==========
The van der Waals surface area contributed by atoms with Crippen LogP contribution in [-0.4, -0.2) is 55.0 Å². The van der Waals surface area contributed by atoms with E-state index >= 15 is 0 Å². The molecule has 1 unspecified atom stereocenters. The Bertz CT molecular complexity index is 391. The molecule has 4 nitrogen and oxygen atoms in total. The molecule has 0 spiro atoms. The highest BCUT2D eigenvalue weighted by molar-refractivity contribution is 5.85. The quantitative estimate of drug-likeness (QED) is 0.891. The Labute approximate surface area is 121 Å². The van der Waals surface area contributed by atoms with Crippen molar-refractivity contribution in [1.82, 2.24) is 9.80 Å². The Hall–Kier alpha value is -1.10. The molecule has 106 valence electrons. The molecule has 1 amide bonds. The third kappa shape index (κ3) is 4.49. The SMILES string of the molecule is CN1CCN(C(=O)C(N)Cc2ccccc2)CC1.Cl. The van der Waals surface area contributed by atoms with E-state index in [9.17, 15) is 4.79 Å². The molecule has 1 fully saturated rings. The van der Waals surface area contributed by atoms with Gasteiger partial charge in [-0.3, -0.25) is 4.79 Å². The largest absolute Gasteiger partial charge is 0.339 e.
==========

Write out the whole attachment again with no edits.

The van der Waals surface area contributed by atoms with Crippen LogP contribution in [-0.4, -0.2) is 55.0 Å². The van der Waals surface area contributed by atoms with E-state index >= 15 is 0 Å². The molecule has 1 unspecified atom stereocenters. The Bertz CT molecular complexity index is 391. The molecule has 4 nitrogen and oxygen atoms in total. The molecule has 0 spiro atoms. The highest BCUT2D eigenvalue weighted by molar-refractivity contribution is 5.85. The quantitative estimate of drug-likeness (QED) is 0.891. The Labute approximate surface area is 121 Å². The van der Waals surface area contributed by atoms with Crippen molar-refractivity contribution in [1.82, 2.24) is 9.80 Å². The Hall–Kier alpha value is -1.10. The molecule has 106 valence electrons. The molecule has 1 amide bonds. The third kappa shape index (κ3) is 4.49. The SMILES string of the molecule is CN1CCN(C(=O)C(N)Cc2ccccc2)CC1.Cl. The van der Waals surface area contributed by atoms with E-state index in [9.17, 15) is 4.79 Å². The molecule has 1 fully saturated rings. The van der Waals surface area contributed by atoms with Gasteiger partial charge in [-0.3, -0.25) is 4.79 Å². The largest absolute Gasteiger partial charge is 0.339 e.